Long before I was a father I decided I had absolutely no interest in flying with an infant. It always seemed like the parent trying to quiet their child under the glare of their fellow passengers would rather pop the emergency exit and take their chances with the free fall. No thank you.
So since my son has been born he’s flown many, many times. Frankly, I’ve lost count, and I applaud my wife for surviving the recurring madness. However, I have only taken one flight with the two of them and it established airports and airplanes as places where new and exciting things can happen with your child.
When we all flew a couple of months ago my son wasn’t walking yet. He’d stand up, sway like a drunken sailor, and fall to the floor with a spine-shattering violence. Then crawl away at a speed which defied logic. So, as we waited to board, our little man was crawling around a bit. He found an empty bit of carpet and stood up. And people noticed.
Then he tried to take a step, with much swaying and falling over. But he kept trying. Standing. Falling. Stepping. Swaying. And before long it only took a cursory glance around the terminal to see a good number of people watching our little guy try and walk.
And walk he did. Right there in the Southwest Boarding Area of the Salt Lake City Airport. He stood up and defined the term toddler as he tromped around in circles. I actually heard “ohs” and quiet applause when he put it all together.
I was awash in thoughts and feelings about this moment. Of course, I was damn proud of the little guy. And I enjoyed the irony of sharing this very personal family moment with a horde of other people.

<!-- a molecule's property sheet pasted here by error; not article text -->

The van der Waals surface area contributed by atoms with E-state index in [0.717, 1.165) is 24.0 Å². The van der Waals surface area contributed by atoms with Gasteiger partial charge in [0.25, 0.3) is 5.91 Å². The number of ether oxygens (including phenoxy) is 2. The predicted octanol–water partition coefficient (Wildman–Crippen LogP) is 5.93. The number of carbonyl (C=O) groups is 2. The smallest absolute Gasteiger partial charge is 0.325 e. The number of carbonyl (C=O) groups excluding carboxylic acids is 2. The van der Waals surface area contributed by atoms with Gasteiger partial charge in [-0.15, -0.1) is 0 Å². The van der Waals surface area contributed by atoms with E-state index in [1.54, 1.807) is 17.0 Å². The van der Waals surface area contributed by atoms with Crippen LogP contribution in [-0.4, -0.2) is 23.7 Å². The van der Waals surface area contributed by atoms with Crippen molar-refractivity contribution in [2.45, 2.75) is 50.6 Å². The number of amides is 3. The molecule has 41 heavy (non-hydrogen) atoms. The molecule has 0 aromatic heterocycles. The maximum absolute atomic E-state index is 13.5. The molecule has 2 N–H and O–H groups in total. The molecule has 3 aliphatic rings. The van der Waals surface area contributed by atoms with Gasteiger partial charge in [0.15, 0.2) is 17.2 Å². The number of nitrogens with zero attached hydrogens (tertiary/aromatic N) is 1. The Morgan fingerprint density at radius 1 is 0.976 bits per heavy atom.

But I kept thinking that he’d been able to stand for weeks. He’d toyed with the idea of walking and never really dedicated himself to making it happen. He waited. Then, when he had a captive audience… showtime!
Which means he’s like his Mom.
By the time we got to his latest plane-ride, walking had become a well refined part of his life. The downside is that sitting still is now deemed completely unacceptable and he wants to walk everywhere he can… right now. My wife took on the task of flying with him anyway, and I watched her pack things to try and keep him occupied instead of climbing the seat in front of him.
A portable DVD player has made him an easy-going car traveler, so she packed the player and a set of noise-cancelling headphones for the plane. I scoffed at this, because even though he likes to watch “the glowy box” in any form, he won’t leave anything on his head for more than 30 seconds. And he has a bad habit of dropping or throwing anything which begins to bore him.
When they landed I got this picture from my wife:
He sat for more than an hour and watched his DVDs. Meaning my wife had one of her least stressful plane rides with the little guy. And again I was awash in thoughts on this moment.
Yes, I was proud of him again. And the picture made me laugh. Then there was the thought that we’ve done him a great favor by helping him engage with screens at such a young age. The whole world is screens anyway. Or… maybe we’ve scarred him for life… Anyway, no matter what, the kid was stuck in a boring situation and was perfectly content to kick back and watch a movie.
Which means he’s like his Dad.
This is your in-flight entertainment. But fasten your seat-belts. It’s gonna get bumpy.